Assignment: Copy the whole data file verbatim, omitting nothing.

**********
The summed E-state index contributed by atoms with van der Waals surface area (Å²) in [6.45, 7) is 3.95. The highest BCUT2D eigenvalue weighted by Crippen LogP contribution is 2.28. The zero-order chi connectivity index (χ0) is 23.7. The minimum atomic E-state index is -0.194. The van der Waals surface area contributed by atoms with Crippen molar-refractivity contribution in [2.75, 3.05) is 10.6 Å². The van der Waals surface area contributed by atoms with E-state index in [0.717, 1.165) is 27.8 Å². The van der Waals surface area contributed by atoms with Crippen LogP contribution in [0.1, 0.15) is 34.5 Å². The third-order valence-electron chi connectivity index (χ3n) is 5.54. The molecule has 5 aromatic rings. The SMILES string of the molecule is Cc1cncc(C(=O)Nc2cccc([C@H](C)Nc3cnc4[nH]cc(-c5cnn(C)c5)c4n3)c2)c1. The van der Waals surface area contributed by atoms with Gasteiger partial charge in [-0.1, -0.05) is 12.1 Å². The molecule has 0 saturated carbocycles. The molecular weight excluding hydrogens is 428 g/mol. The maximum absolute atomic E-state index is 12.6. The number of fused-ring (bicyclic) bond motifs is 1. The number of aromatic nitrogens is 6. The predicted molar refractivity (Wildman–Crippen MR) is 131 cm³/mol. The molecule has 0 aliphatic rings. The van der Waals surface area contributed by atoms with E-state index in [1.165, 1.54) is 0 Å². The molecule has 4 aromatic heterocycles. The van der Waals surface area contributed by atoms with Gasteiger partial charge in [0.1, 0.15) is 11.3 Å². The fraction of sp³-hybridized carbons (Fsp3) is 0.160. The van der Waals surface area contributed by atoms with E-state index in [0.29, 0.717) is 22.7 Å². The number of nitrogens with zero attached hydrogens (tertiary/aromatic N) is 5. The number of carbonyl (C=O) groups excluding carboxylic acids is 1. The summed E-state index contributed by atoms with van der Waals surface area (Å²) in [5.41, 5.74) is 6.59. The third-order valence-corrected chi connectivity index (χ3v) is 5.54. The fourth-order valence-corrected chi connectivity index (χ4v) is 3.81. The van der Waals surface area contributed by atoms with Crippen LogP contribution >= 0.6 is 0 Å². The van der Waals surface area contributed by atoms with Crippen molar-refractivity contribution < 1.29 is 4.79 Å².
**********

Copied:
The summed E-state index contributed by atoms with van der Waals surface area (Å²) in [6.45, 7) is 3.95. The highest BCUT2D eigenvalue weighted by Crippen LogP contribution is 2.28. The zero-order chi connectivity index (χ0) is 23.7. The minimum atomic E-state index is -0.194. The van der Waals surface area contributed by atoms with Crippen molar-refractivity contribution in [2.75, 3.05) is 10.6 Å². The van der Waals surface area contributed by atoms with E-state index in [0.717, 1.165) is 27.8 Å². The van der Waals surface area contributed by atoms with Crippen LogP contribution in [0.1, 0.15) is 34.5 Å². The third-order valence-electron chi connectivity index (χ3n) is 5.54. The molecule has 5 aromatic rings. The SMILES string of the molecule is Cc1cncc(C(=O)Nc2cccc([C@H](C)Nc3cnc4[nH]cc(-c5cnn(C)c5)c4n3)c2)c1. The van der Waals surface area contributed by atoms with Gasteiger partial charge in [-0.1, -0.05) is 12.1 Å². The molecule has 0 saturated carbocycles. The molecular weight excluding hydrogens is 428 g/mol. The maximum absolute atomic E-state index is 12.6. The number of fused-ring (bicyclic) bond motifs is 1. The number of aromatic nitrogens is 6. The predicted molar refractivity (Wildman–Crippen MR) is 131 cm³/mol. The molecule has 0 aliphatic rings. The van der Waals surface area contributed by atoms with E-state index in [1.165, 1.54) is 0 Å². The molecule has 4 aromatic heterocycles. The van der Waals surface area contributed by atoms with Gasteiger partial charge in [0.1, 0.15) is 11.3 Å². The fraction of sp³-hybridized carbons (Fsp3) is 0.160. The van der Waals surface area contributed by atoms with E-state index in [0.29, 0.717) is 22.7 Å². The number of nitrogens with zero attached hydrogens (tertiary/aromatic N) is 5. The number of carbonyl (C=O) groups excluding carboxylic acids is 1. The summed E-state index contributed by atoms with van der Waals surface area (Å²) in [5.41, 5.74) is 6.59. The third-order valence-corrected chi connectivity index (χ3v) is 5.54. The fourth-order valence-corrected chi connectivity index (χ4v) is 3.81. The van der Waals surface area contributed by atoms with Crippen LogP contribution >= 0.6 is 0 Å². The van der Waals surface area contributed by atoms with Crippen molar-refractivity contribution < 1.29 is 4.79 Å².